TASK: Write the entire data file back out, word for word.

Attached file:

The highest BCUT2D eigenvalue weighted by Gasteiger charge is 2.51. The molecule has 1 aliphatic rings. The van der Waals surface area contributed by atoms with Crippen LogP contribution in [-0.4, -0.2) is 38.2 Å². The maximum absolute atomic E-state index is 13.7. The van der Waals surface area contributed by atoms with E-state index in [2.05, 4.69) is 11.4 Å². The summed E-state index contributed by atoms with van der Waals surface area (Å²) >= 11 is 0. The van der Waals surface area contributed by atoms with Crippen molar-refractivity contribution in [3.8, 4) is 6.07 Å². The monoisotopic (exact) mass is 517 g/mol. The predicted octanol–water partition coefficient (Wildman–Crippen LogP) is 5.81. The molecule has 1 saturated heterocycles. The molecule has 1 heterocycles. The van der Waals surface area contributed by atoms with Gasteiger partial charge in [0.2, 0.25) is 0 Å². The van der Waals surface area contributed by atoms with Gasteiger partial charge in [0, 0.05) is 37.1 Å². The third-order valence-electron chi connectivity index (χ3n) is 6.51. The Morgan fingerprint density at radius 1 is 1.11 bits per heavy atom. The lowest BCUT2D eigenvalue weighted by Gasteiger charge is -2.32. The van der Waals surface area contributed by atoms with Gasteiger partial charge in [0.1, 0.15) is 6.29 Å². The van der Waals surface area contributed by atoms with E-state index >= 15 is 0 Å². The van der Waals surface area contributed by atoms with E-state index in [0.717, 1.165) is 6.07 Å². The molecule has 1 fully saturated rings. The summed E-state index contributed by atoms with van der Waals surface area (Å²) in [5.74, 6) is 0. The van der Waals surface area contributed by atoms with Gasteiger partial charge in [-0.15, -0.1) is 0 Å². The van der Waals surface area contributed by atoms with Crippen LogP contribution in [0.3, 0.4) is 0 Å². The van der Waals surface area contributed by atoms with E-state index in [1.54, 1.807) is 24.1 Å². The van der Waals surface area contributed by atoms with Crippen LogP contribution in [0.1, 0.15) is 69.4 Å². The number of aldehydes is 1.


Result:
The highest BCUT2D eigenvalue weighted by Gasteiger charge is 2.51. The molecule has 1 aliphatic rings. The van der Waals surface area contributed by atoms with Crippen LogP contribution in [-0.4, -0.2) is 38.2 Å². The maximum absolute atomic E-state index is 13.7. The van der Waals surface area contributed by atoms with E-state index in [2.05, 4.69) is 11.4 Å². The summed E-state index contributed by atoms with van der Waals surface area (Å²) >= 11 is 0. The van der Waals surface area contributed by atoms with Crippen molar-refractivity contribution in [3.8, 4) is 6.07 Å². The monoisotopic (exact) mass is 517 g/mol. The predicted octanol–water partition coefficient (Wildman–Crippen LogP) is 5.81. The molecule has 1 saturated heterocycles. The molecule has 1 heterocycles. The van der Waals surface area contributed by atoms with Gasteiger partial charge in [0.2, 0.25) is 0 Å². The van der Waals surface area contributed by atoms with Gasteiger partial charge in [0, 0.05) is 37.1 Å². The third-order valence-electron chi connectivity index (χ3n) is 6.51. The Morgan fingerprint density at radius 1 is 1.11 bits per heavy atom. The lowest BCUT2D eigenvalue weighted by Gasteiger charge is -2.32. The van der Waals surface area contributed by atoms with Gasteiger partial charge in [0.1, 0.15) is 6.29 Å². The van der Waals surface area contributed by atoms with E-state index >= 15 is 0 Å². The van der Waals surface area contributed by atoms with E-state index in [0.717, 1.165) is 6.07 Å². The molecule has 1 fully saturated rings. The summed E-state index contributed by atoms with van der Waals surface area (Å²) in [5.74, 6) is 0. The van der Waals surface area contributed by atoms with Gasteiger partial charge in [-0.15, -0.1) is 0 Å². The van der Waals surface area contributed by atoms with Crippen LogP contribution in [0.3, 0.4) is 0 Å². The van der Waals surface area contributed by atoms with E-state index in [1.54, 1.807) is 24.1 Å². The van der Waals surface area contributed by atoms with Crippen LogP contribution in [0.1, 0.15) is 69.4 Å². The number of aldehydes is 1.